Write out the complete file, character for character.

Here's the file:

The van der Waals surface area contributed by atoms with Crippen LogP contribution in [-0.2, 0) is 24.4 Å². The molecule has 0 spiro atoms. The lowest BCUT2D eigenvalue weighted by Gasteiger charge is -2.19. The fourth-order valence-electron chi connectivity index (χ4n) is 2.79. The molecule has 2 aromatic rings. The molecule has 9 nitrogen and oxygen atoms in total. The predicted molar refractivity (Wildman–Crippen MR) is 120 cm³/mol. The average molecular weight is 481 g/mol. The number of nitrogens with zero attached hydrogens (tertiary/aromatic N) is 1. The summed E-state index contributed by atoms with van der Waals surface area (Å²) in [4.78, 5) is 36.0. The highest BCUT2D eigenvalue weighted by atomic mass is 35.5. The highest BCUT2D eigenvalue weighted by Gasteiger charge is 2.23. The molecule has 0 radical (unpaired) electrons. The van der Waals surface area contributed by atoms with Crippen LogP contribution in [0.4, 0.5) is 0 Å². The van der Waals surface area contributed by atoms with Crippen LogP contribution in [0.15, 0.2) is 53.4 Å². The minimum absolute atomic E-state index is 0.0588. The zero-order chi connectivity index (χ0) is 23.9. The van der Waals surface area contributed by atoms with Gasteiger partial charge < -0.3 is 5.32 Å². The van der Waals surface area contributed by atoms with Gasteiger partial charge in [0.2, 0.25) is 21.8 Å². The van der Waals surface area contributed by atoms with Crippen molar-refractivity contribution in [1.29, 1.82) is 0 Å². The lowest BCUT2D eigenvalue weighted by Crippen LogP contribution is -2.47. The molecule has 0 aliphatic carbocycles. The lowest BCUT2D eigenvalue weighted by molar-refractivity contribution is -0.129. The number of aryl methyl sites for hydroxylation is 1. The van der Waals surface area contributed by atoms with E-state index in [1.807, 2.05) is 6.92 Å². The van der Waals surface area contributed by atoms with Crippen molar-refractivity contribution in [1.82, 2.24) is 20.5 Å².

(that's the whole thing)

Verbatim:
The van der Waals surface area contributed by atoms with Crippen LogP contribution in [-0.2, 0) is 24.4 Å². The molecule has 0 spiro atoms. The lowest BCUT2D eigenvalue weighted by Gasteiger charge is -2.19. The fourth-order valence-electron chi connectivity index (χ4n) is 2.79. The molecule has 2 aromatic rings. The molecule has 9 nitrogen and oxygen atoms in total. The predicted molar refractivity (Wildman–Crippen MR) is 120 cm³/mol. The average molecular weight is 481 g/mol. The number of nitrogens with zero attached hydrogens (tertiary/aromatic N) is 1. The summed E-state index contributed by atoms with van der Waals surface area (Å²) in [4.78, 5) is 36.0. The highest BCUT2D eigenvalue weighted by atomic mass is 35.5. The highest BCUT2D eigenvalue weighted by Gasteiger charge is 2.23. The molecule has 0 radical (unpaired) electrons. The van der Waals surface area contributed by atoms with Crippen LogP contribution in [0.4, 0.5) is 0 Å². The van der Waals surface area contributed by atoms with Crippen LogP contribution in [0.15, 0.2) is 53.4 Å². The minimum absolute atomic E-state index is 0.0588. The zero-order chi connectivity index (χ0) is 23.9. The van der Waals surface area contributed by atoms with Gasteiger partial charge < -0.3 is 5.32 Å². The van der Waals surface area contributed by atoms with Gasteiger partial charge in [0.2, 0.25) is 21.8 Å². The van der Waals surface area contributed by atoms with Crippen molar-refractivity contribution in [1.29, 1.82) is 0 Å². The lowest BCUT2D eigenvalue weighted by Crippen LogP contribution is -2.47. The molecule has 0 aliphatic carbocycles. The lowest BCUT2D eigenvalue weighted by molar-refractivity contribution is -0.129. The number of aryl methyl sites for hydroxylation is 1. The van der Waals surface area contributed by atoms with E-state index in [1.807, 2.05) is 6.92 Å². The van der Waals surface area contributed by atoms with Crippen molar-refractivity contribution in [1.82, 2.24) is 20.5 Å².